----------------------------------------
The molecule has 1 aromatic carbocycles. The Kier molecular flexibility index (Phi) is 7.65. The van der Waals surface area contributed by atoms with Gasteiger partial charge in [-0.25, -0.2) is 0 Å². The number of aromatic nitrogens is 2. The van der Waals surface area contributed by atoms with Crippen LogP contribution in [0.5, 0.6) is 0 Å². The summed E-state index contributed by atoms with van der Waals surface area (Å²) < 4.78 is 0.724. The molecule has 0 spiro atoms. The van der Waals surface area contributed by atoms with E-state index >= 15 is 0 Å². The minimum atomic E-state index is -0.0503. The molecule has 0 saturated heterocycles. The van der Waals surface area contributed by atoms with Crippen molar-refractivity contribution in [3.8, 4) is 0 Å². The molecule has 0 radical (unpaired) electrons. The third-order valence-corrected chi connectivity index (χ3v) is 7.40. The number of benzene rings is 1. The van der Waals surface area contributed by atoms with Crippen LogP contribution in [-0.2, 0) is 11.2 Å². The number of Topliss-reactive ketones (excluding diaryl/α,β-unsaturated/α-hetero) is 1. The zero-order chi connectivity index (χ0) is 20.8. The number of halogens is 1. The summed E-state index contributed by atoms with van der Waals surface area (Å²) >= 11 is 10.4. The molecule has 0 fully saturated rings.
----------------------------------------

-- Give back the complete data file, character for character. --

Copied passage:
The molecule has 1 aromatic carbocycles. The Kier molecular flexibility index (Phi) is 7.65. The van der Waals surface area contributed by atoms with Gasteiger partial charge in [-0.25, -0.2) is 0 Å². The number of aromatic nitrogens is 2. The van der Waals surface area contributed by atoms with Crippen LogP contribution in [0.5, 0.6) is 0 Å². The summed E-state index contributed by atoms with van der Waals surface area (Å²) < 4.78 is 0.724. The molecule has 0 spiro atoms. The van der Waals surface area contributed by atoms with E-state index >= 15 is 0 Å². The minimum atomic E-state index is -0.0503. The molecule has 0 saturated heterocycles. The van der Waals surface area contributed by atoms with Crippen molar-refractivity contribution in [3.8, 4) is 0 Å². The molecule has 0 radical (unpaired) electrons. The third-order valence-corrected chi connectivity index (χ3v) is 7.40. The number of benzene rings is 1. The van der Waals surface area contributed by atoms with Crippen LogP contribution in [-0.2, 0) is 11.2 Å². The number of Topliss-reactive ketones (excluding diaryl/α,β-unsaturated/α-hetero) is 1. The zero-order chi connectivity index (χ0) is 20.8. The number of halogens is 1. The summed E-state index contributed by atoms with van der Waals surface area (Å²) >= 11 is 10.4. The molecule has 0 fully saturated rings.